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But some fields are way ahead of the curve. The OCHA report should thus have pointed to crime mapping and digital disease detection since these fields have more effectively navigated the big data challenge. As for the American Red Cross’s Digital Operations Center, the main technology they are using, Radian6, has been used by private sector clients for years now. And while the latter can afford the very expensive licensing fees, it is unlikely that cash-strapped domestic emergency response officers and international humanitarian organizations will ever be able to afford these advanced solutions. This is why we need more than just “Data Philanthropy“.

We also need “Data Science Philanthropy“. As the OCHA report states, decision-makers need to “invest in building analytic capacity across the entire humanitarian network.” This is an obvious recommendation, but perhaps not particularly realistic given the limited budgets and capacity constraints in the humanitarian space. This means we need to create more partnerships with Data Science groups like DataKind, Kaggle and the University of Chicago’s Data Science for Social Good program. I’m in touch with these groups and others for this reason. I’ve also been (quietly) building a global academic network called “Data Science for Humanitarian Action” which will launch very soon. Open Source solutions are also imperative for building analytic capacity, which is why the humanitarian technology platforms being developed by QCRI will all be Open Source and freely available.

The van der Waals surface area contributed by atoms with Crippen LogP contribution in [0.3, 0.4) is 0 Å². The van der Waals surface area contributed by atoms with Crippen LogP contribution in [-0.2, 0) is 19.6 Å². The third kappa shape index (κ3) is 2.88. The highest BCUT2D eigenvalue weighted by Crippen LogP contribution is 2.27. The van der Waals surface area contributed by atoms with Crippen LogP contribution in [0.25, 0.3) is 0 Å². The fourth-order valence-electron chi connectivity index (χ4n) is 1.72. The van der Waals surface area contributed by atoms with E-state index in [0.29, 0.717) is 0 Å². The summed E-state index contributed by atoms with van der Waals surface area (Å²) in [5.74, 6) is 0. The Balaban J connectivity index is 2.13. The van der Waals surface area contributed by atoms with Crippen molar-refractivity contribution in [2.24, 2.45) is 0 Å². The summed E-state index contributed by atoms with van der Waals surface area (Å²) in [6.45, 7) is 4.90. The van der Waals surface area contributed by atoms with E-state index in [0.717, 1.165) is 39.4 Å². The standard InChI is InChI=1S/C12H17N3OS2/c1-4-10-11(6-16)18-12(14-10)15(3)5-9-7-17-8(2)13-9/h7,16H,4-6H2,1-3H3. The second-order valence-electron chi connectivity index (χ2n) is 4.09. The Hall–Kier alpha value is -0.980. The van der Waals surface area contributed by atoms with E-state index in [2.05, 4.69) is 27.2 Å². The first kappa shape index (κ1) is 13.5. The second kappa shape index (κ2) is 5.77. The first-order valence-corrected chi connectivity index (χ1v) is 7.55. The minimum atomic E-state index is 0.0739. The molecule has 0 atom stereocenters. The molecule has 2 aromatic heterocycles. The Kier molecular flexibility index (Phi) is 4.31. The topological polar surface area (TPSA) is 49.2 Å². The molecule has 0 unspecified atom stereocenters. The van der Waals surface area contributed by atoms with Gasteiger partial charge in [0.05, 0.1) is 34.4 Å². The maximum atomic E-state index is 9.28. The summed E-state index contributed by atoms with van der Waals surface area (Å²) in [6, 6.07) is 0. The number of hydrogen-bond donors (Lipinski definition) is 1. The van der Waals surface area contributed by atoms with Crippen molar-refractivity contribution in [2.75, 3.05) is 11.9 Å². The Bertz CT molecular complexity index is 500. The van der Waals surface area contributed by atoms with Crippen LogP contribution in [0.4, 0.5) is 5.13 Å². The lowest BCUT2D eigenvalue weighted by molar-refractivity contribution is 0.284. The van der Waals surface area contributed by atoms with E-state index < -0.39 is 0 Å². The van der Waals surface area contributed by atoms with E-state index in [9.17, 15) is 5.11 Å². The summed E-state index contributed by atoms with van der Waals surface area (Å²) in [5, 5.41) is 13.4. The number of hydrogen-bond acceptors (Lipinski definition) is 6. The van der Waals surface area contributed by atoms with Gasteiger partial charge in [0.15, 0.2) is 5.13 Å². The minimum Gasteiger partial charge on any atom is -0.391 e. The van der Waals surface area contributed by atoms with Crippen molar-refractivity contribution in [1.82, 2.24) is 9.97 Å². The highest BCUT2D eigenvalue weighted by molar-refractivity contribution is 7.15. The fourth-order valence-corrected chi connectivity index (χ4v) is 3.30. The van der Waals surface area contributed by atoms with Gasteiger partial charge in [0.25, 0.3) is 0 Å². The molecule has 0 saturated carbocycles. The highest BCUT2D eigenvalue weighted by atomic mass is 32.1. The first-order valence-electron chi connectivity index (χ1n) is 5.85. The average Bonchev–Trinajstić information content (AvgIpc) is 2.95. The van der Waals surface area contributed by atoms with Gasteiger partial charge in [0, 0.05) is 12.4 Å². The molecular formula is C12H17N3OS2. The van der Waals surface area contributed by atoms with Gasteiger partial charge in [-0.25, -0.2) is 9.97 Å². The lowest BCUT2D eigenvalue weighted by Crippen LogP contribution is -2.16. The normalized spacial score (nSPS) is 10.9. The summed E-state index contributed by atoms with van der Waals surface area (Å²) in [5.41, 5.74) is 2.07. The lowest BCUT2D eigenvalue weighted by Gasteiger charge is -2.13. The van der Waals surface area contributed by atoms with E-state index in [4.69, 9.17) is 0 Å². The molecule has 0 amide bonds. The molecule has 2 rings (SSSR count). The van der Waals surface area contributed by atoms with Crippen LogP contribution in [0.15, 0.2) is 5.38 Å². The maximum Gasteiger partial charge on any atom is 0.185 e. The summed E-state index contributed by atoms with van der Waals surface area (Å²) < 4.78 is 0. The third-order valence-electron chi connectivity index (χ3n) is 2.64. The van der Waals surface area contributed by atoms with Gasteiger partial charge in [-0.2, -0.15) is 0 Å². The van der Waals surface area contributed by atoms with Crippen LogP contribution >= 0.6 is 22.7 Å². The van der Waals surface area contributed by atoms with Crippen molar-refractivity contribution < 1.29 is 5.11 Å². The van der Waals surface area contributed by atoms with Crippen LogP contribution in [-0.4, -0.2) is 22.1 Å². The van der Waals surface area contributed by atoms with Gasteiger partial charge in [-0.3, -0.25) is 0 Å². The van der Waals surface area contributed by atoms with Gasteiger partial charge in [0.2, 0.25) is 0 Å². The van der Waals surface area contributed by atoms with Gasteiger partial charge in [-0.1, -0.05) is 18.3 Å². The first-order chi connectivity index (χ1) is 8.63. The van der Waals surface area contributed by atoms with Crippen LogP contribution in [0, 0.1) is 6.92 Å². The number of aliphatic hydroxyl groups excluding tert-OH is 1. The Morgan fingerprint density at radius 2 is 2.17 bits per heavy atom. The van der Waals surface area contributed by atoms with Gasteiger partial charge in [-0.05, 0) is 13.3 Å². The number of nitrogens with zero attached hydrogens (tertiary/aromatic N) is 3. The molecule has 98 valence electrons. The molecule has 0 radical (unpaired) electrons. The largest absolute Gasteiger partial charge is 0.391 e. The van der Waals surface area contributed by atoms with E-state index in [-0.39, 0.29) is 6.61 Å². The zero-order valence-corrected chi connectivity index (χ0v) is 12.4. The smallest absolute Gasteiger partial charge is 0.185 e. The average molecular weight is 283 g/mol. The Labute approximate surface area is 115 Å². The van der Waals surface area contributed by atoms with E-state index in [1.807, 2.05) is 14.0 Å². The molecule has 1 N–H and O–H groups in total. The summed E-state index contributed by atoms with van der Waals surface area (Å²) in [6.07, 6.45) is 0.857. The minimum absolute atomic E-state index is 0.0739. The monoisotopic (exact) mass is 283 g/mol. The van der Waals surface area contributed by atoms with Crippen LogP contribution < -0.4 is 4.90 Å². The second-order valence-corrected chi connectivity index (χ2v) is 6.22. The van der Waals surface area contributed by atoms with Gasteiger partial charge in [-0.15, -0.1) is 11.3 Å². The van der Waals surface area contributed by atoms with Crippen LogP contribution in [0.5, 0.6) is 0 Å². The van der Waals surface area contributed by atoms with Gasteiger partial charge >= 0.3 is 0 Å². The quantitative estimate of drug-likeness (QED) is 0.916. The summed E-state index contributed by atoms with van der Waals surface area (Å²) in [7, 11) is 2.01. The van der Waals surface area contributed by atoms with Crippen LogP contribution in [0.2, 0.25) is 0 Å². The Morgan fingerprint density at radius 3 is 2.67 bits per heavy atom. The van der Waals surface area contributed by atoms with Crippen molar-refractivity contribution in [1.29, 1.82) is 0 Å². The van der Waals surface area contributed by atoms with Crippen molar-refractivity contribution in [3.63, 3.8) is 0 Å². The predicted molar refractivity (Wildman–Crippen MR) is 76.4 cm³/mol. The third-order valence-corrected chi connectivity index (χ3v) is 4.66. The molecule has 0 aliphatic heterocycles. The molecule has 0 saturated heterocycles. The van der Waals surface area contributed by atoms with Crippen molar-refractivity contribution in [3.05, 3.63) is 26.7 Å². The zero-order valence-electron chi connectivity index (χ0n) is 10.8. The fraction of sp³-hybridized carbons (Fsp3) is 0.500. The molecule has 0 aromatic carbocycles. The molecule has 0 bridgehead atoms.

DISASTER RESILIENCE

This points to the following gap in the OCHA report: there is no reference whatsoever to resilience. While the study does recognize that collective self-help behavior is typical in disaster response and should be amplified, the report does not make the connection that this age-old mutual-aid dynamic is the humanitarian sector’s own lifeline during a major disaster. Resilience has to do with a community’s capacity for self-organization. Communication technologies increasingly play a pivotal role in self-organization. This explains why disaster preparedness and disaster risk reduction programs ought to place greater emphasis on building the capacity of at-risk communities to self-organize and mitigate the impact of disasters on their livelihoods. More about this here. Creating resilience through big data is also more academic curiosity, as explained here.

DECENTRALIZING RESPONSE